Getting Started: A Basic Pipeline
Every time software is updated, it needs to be built and deployed. In other words, source code is useful when it is presented to end users in its final usable form. This is broadly true for modern web apps that run continuously, CLI tools used by developers and automation, compiled languages, scripted languages, and many other types of software.
If you don’t already have a CI/CD pipeline created by a team of dedicated DevOps engineers, you might roll your own pipeline that looks something like this:
- compile the code, run unit tests, etc.
- initialize infrastructure in the cloud, launch your app, etc.
For the purposes of this article, I will assume that you are broadly familiar with the concept of building a CI/CD pipeline. Rather than talk about its necessity, let’s discuss the general structure and the different types of functionality that can be added to a pipeline.
Making Progress: A More Complex Pipeline
Some automation may need to run before or after the Build and Deploy stages. To account for this, we can split the pipeline into more granular stages:
You can name these stages whatever you like. For example, you may want to call your pre-build stage “Static Analysis” and your post-build stage “Bake”. Regardless of what you call each stage, it’s nice to have a logical place to put new automation when the need arises.
This is a good place to perform static analysis on your source code. No code has been built yet, so your only inputs to this stage are your source code and whatever tools you can find to analyze the source code.
- Static Analysis
- Code coverage
- Cyclomatic complexity
Use this stage to convert your code into executable artifacts.
- Build the source code
- Incremental builds
- Distributed builds
Once the code is built, you can run it and see if it works. It’s also a good place to run complex tools that operate on the built artifacts and executables.
- Dynamic Analysis
- Resource usage
- Unit tests
- Integration tests
Use this stage to prepare your app for deployment and prepare infrastructure where it can run.
- Create deployable artifact
- Sanity tests
In this stage you have two competing desires:
- Give many people access to the app.
- Find problems before they impact many people.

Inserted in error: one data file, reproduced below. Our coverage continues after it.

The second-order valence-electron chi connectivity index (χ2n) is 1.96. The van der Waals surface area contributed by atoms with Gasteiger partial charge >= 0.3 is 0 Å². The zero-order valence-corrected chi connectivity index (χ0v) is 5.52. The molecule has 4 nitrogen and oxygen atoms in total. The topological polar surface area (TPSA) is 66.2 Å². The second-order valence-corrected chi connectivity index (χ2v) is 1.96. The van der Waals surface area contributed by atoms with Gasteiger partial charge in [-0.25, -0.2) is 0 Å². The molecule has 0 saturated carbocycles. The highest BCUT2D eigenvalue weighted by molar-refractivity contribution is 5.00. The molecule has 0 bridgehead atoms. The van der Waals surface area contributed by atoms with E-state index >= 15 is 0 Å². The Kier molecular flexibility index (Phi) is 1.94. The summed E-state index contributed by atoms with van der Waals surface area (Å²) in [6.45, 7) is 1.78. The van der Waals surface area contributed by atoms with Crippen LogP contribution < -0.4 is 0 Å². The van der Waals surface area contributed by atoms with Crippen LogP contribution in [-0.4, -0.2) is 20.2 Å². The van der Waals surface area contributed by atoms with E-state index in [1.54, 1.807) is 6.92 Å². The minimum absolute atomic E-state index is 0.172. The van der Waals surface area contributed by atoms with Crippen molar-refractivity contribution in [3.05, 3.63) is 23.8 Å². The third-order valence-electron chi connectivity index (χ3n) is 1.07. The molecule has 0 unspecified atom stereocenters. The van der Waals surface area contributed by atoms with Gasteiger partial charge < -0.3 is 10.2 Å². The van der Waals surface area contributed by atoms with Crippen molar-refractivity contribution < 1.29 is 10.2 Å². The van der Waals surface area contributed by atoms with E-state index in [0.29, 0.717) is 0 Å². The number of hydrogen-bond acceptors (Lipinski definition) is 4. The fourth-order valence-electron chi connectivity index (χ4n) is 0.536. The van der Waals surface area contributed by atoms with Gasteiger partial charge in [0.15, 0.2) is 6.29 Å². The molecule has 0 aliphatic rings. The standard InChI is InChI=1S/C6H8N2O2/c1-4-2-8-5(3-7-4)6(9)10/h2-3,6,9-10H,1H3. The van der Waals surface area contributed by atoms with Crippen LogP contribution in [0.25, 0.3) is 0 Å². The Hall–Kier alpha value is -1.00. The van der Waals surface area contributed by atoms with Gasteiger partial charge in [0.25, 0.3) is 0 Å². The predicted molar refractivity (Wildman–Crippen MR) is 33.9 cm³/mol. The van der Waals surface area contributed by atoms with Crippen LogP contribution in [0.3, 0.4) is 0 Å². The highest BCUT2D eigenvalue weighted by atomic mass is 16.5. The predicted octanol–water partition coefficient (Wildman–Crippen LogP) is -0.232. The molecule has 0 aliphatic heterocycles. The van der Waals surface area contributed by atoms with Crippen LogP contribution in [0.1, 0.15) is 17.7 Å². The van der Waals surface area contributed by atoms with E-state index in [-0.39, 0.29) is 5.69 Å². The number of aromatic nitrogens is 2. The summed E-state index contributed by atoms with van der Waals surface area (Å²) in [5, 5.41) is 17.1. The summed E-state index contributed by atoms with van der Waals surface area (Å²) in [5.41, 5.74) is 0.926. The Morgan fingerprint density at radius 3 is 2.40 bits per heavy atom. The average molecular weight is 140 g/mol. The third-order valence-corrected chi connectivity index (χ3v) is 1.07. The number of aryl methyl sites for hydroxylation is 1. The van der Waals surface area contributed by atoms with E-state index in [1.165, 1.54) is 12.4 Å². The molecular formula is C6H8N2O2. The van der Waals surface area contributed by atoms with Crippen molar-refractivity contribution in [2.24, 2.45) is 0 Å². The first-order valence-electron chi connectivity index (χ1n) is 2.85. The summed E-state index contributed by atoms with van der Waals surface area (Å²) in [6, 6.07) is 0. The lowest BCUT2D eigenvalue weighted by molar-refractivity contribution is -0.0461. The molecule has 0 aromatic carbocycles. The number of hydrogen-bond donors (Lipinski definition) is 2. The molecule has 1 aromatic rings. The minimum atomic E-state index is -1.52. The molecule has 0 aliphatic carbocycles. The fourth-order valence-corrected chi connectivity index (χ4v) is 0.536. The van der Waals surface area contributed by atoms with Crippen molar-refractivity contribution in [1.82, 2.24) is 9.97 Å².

It is possible to give everyone access to your new changes and find the problems before they impact people if you plan out a careful deployment strategy. This typically involves using canary deployments, blue/green deployments, or other common deployment strategies. The general idea is to do a controlled rollout, starting small but growing to include more and more users as we gain confidence in the changes.
Here are some example canaries:
- Internal automated test environments.
- This should be a copy of your typical production environment.
- Internal production environments.
- Dogfood your own software.
- Small subsets of your end users.
- Early adopters and people who opt-in to beta programs make ideal candidates, but don’t be afraid to choose any small subset of your end users.
- The purpose of this is to run real software in a real environment with real end users in a way that won’t cause big problems if you’ve introduced a bug.
- Larger subsets of your end users.
- If you’ve already deployed to the above environments and haven’t noticed any problems yet, then you’re ready to deploy to a larger group of users.
- All end users.
- Eventually your software should be deployed everywhere.
Note that this can also be leveraged to provide A/B testing to determine which changes are more favorable for end users.
For each deployment scenario, run tests and monitor the health of your app. Once you’re confident that a deployment has succeeded, you can proceed to the next broader level of deployments.
- Health checks
- Functional tests
- Load tests
- Penetration tests
- Performance tests
Deploy: Reacting to Failure
When deployed software fails, it may be due to bugs in your app, bugs in another app, or environmental issues.
- Compare old deployments to new deployments and see if they get the same results.
- Roll back to a previous working version.
Use load balancers to provide high availability and facilitate automatic scaling.
- Add or remove running instances of your app to react to changes in user load.
- Automatically restart your app on failure.
- Automatically redirect traffic to other healthier regions when the current region experiences severe failures.
Once your app is running, its life has really just begun. You’ll need to keep an eye on it to make sure it’s behaving well. Give it a poke once in a while to test its limits.
- Runtime statistics
- Usage telemetry
- Chaos engineering will help ensure that your app and infrastructure are ready for anything at any time.